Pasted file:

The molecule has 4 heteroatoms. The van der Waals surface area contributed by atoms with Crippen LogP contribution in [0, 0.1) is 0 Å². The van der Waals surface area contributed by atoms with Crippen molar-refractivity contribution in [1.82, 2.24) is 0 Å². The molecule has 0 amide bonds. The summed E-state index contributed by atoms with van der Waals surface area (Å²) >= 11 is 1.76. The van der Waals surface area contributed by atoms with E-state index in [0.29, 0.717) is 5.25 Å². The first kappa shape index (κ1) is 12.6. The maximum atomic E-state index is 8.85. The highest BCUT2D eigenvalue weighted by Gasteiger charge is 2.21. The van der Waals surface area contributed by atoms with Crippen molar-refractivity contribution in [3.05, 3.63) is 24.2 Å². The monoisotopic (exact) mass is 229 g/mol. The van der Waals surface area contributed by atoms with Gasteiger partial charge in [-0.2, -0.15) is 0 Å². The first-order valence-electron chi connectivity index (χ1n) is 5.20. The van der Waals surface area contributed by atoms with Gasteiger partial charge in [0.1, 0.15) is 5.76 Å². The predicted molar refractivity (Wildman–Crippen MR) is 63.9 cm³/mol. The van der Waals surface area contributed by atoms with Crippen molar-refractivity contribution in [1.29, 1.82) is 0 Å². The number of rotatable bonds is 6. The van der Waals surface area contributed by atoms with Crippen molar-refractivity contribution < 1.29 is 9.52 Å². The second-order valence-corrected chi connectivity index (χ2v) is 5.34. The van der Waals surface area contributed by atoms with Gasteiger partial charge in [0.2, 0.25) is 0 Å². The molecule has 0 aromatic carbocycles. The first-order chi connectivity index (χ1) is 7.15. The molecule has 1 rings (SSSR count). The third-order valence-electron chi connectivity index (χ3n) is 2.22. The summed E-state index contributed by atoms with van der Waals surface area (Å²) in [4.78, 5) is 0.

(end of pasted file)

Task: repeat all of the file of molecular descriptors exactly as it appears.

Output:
The molecule has 4 heteroatoms. The van der Waals surface area contributed by atoms with Crippen LogP contribution in [0, 0.1) is 0 Å². The van der Waals surface area contributed by atoms with Crippen molar-refractivity contribution in [1.82, 2.24) is 0 Å². The molecule has 0 amide bonds. The summed E-state index contributed by atoms with van der Waals surface area (Å²) >= 11 is 1.76. The van der Waals surface area contributed by atoms with E-state index in [0.29, 0.717) is 5.25 Å². The first kappa shape index (κ1) is 12.6. The maximum atomic E-state index is 8.85. The highest BCUT2D eigenvalue weighted by Gasteiger charge is 2.21. The van der Waals surface area contributed by atoms with Crippen molar-refractivity contribution in [3.05, 3.63) is 24.2 Å². The monoisotopic (exact) mass is 229 g/mol. The van der Waals surface area contributed by atoms with Gasteiger partial charge in [-0.2, -0.15) is 0 Å². The first-order valence-electron chi connectivity index (χ1n) is 5.20. The van der Waals surface area contributed by atoms with Gasteiger partial charge in [0.1, 0.15) is 5.76 Å². The predicted molar refractivity (Wildman–Crippen MR) is 63.9 cm³/mol. The van der Waals surface area contributed by atoms with Crippen molar-refractivity contribution in [1.29, 1.82) is 0 Å². The number of rotatable bonds is 6. The van der Waals surface area contributed by atoms with Crippen molar-refractivity contribution < 1.29 is 9.52 Å². The second-order valence-corrected chi connectivity index (χ2v) is 5.34. The van der Waals surface area contributed by atoms with Gasteiger partial charge in [0.2, 0.25) is 0 Å². The molecule has 0 aromatic carbocycles. The first-order chi connectivity index (χ1) is 7.15. The molecule has 1 rings (SSSR count). The third-order valence-electron chi connectivity index (χ3n) is 2.22. The summed E-state index contributed by atoms with van der Waals surface area (Å²) in [4.78, 5) is 0.